Marcia seems to be having something less than a ball here.
Marcia seems to be having something less than a ball here.

Marcia Ball: Peace, Love & BBQ

A stalwart specialist in Gulf Coast blues/R&B/zydeco, Marcia Ball is already familiar to Texas audiences for her clear-toned vocals and pounding piano — the imaginary musical daughter of Irma Thomas and Professor Longhair. And though she rarely deviates from her formula of mixing let-the-good-times-roll romps with plaintively romantic torch songs, she usually finds strength in that combination. Her music has long been a soundtrack for a lifestyle.

Still, this latest collection is a definite step down from recent efforts like Presumed Innocent and So Many Rivers for that very same reason: Marcia Ball is flirting — even dry-humping — with blandness. From the generic sounds and cookie cutter lyrics of "Party Town" (an affectionate if trite tribute to N'awlins), to the slow-paced tent revival tale of "Miracle in Knoxville," to the maudlin hurricane remembrance of "Ride It Out," it's just not Ball at her best. Even a duet with Dr. John on "I'll Never Be Free" sounds like the good physician of voodoo gris-gris is about to fall asleep. (Even by his occasionally narcoleptic standards.)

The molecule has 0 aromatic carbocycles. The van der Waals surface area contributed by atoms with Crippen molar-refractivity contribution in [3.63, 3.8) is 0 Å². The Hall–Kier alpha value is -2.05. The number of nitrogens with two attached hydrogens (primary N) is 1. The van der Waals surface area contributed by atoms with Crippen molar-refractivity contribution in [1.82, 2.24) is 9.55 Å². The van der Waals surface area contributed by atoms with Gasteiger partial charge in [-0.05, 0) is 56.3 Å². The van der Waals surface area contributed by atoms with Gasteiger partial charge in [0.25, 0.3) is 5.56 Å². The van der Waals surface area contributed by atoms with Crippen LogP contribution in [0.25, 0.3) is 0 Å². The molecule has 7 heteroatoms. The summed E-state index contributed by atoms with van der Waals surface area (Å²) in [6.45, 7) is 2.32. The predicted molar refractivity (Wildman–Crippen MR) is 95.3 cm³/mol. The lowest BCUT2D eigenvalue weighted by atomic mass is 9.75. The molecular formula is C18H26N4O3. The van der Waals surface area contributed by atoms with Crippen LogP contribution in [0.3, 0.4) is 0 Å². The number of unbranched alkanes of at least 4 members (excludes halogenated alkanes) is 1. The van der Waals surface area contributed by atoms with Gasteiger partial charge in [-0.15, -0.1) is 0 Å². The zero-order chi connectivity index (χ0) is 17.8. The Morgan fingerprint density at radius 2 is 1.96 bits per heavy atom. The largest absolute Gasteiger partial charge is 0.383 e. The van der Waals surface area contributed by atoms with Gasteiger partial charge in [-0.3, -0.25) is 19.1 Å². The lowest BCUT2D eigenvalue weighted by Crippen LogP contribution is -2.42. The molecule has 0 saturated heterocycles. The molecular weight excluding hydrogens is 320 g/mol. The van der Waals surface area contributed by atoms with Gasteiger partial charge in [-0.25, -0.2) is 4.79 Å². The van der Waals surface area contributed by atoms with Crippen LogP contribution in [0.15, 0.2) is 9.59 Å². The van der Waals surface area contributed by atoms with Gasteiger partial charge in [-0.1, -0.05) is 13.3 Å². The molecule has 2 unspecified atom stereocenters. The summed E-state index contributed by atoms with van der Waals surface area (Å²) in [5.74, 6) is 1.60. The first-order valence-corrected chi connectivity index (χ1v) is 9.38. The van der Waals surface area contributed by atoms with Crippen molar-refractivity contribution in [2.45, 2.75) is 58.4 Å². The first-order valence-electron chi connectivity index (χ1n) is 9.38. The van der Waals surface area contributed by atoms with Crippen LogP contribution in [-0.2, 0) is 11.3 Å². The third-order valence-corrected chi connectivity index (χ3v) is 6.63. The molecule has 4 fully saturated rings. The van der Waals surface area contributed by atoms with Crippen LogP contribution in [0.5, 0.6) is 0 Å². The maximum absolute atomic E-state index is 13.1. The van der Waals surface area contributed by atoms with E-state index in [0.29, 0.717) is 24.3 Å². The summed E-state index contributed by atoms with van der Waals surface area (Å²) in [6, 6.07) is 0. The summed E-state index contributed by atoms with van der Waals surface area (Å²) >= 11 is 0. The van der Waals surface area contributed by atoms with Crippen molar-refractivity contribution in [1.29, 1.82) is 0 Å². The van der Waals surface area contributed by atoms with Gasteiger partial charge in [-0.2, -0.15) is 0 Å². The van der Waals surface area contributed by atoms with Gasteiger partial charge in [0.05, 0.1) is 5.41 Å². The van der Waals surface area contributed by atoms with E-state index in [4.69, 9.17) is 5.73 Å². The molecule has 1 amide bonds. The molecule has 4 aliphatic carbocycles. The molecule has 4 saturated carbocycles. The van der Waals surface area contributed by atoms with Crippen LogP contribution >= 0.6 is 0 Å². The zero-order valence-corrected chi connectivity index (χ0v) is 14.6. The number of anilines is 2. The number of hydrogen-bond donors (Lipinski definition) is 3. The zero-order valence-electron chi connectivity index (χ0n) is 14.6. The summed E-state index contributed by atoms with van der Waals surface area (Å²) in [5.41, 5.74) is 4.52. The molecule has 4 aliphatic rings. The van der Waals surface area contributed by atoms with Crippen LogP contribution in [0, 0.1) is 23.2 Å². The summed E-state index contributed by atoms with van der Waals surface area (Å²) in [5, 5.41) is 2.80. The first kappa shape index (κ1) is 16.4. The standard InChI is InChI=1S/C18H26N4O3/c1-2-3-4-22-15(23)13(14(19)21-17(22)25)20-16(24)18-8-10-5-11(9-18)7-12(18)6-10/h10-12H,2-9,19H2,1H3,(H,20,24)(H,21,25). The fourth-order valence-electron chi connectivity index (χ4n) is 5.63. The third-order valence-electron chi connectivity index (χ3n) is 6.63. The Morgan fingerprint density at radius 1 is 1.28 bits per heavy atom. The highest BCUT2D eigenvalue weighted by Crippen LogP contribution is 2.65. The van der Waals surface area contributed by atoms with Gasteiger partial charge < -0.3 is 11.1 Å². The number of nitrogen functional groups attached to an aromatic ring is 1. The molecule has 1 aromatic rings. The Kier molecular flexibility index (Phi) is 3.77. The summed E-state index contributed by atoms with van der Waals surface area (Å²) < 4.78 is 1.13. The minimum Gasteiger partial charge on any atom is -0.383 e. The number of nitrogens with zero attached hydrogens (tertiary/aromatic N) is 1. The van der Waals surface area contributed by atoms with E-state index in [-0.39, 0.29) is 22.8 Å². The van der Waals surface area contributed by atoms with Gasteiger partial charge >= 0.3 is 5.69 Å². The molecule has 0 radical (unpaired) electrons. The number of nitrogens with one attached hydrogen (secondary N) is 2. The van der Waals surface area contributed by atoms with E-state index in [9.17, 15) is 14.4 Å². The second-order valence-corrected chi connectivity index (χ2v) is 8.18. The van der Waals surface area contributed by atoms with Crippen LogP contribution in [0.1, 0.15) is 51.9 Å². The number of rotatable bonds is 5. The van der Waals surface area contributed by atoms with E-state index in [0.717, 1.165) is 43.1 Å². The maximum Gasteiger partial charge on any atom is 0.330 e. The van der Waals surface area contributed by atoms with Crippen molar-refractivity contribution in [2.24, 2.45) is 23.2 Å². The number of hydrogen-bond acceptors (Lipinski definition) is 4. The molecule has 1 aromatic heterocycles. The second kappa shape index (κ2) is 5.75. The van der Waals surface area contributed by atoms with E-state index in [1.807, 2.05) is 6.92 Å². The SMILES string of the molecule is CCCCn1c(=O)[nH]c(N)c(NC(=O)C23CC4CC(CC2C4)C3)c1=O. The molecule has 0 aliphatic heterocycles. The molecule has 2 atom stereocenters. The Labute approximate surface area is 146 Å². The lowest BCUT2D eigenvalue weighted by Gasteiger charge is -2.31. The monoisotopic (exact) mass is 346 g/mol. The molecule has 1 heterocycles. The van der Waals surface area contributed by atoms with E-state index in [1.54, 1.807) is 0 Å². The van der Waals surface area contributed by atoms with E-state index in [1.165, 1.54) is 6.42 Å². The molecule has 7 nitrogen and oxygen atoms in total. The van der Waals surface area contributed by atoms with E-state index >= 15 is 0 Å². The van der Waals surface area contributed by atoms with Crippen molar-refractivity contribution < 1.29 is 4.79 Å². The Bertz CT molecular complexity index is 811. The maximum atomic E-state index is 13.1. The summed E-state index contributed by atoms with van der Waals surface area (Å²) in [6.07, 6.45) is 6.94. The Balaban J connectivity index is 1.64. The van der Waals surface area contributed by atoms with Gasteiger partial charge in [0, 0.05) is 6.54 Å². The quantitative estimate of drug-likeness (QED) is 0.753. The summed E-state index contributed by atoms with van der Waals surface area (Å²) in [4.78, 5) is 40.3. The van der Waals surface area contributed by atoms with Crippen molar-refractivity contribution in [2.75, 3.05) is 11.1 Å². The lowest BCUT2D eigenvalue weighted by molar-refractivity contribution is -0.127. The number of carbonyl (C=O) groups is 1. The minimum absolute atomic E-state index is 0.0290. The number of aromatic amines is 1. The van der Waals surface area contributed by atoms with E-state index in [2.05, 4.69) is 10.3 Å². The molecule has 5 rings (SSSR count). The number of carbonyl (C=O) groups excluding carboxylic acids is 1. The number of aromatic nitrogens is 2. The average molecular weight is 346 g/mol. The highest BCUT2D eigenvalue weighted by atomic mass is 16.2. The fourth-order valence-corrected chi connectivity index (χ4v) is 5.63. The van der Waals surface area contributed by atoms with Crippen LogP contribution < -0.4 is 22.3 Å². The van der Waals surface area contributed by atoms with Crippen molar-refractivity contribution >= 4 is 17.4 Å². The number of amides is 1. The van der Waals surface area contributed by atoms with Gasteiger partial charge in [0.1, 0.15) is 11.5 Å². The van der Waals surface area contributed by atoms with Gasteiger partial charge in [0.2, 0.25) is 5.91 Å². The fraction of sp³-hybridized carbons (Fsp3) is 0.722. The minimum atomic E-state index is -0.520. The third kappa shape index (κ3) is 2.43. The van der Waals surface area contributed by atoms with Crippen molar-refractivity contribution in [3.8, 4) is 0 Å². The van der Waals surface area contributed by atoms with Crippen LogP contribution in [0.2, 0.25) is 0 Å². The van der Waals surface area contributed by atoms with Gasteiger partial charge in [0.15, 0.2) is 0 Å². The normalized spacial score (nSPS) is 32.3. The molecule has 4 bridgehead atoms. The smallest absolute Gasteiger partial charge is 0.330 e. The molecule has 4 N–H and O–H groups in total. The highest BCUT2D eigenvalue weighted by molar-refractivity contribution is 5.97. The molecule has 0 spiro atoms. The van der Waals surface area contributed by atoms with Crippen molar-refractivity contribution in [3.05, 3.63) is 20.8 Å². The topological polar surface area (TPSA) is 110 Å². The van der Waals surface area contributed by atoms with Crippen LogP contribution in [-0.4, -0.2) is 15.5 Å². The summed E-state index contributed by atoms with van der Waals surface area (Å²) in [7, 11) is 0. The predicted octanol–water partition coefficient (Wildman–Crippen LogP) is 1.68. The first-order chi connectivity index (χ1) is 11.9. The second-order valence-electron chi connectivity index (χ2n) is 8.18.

Not that there are no bright spots — the second-line feel and sax/guitar greatness of "Watermelon Time," the character sketch "Right Back In It" and the emotional ballad "Falling Back in Love With You" are all highlights. Unfortunately, Peace, Love & BBQ finds a Texas favorite in a bit of a creative rut, though most of her faithful fans won't necessarily know the difference. Time for that Freda & the Firedogs reunion album!


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